Let’s say you have a piece of JavaScript that will only be used on one page, perhaps to provide some unique interactivity. It’s probably attached to a View or maybe a unique node ID. It’s so easy to toss in a drupal_add_js() and move on — or worse, throw the code in your theme. Wouldn’t it be nice if you could inline all these one-use scripts and make them appear only the page they’re needed?

Inline on the Fly

Here’s an easy way to inline scripts without losing the ability to edit them easily. We don’t want our code sitting in a PHP string so we create and maintain a real JS file, and use file_get_contents() to grab it whenever the appropriate page is built.

Optimized pages + organized code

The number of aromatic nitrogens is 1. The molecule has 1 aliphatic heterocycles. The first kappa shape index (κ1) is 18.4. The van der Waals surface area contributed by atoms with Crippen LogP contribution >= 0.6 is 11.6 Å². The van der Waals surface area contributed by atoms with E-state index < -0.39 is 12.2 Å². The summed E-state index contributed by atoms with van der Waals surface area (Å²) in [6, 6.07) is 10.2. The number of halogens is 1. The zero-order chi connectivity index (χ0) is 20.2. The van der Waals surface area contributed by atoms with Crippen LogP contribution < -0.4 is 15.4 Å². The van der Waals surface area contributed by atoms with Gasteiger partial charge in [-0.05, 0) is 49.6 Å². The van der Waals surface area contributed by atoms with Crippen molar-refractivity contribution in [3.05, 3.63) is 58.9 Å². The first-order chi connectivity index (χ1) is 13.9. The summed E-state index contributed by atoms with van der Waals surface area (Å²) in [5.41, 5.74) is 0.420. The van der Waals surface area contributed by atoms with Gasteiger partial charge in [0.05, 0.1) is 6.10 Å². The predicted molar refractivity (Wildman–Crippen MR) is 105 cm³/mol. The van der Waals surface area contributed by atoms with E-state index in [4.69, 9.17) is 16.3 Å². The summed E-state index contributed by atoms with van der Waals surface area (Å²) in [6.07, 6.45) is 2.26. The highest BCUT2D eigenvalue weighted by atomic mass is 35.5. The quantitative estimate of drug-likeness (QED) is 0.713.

I often find myself using hook_views_post_build() to apply this behavior when a specific Views display needs some custom JS to function properly. That way I don’t have to worry about the path, it just works anytime this View is used.

Avid Features users know it’s much more maintainable to keep the JS in its own file next to the View instead of stuffing it in a Views footer, or worse: tossing vital code for components into the theme’s “main” (read: only) JS file. Putting code in a theme file can seem swell until you copy a Feature for use in another project and just can’t figure out where that JavaScript went.


Inlining a script avoids an http request and is great for frontend performance. However, if you have a page that is uncached and hit continuously, adding disk reads won’t be so great for the actual server’s performance. You can see in the second example there’s a reference to drupal_static(). This is a good way to avoid running a slow Drupal hook more than once per page request. Always make sure to cache the outcome of functions like this one in order to avoid too many disk reads.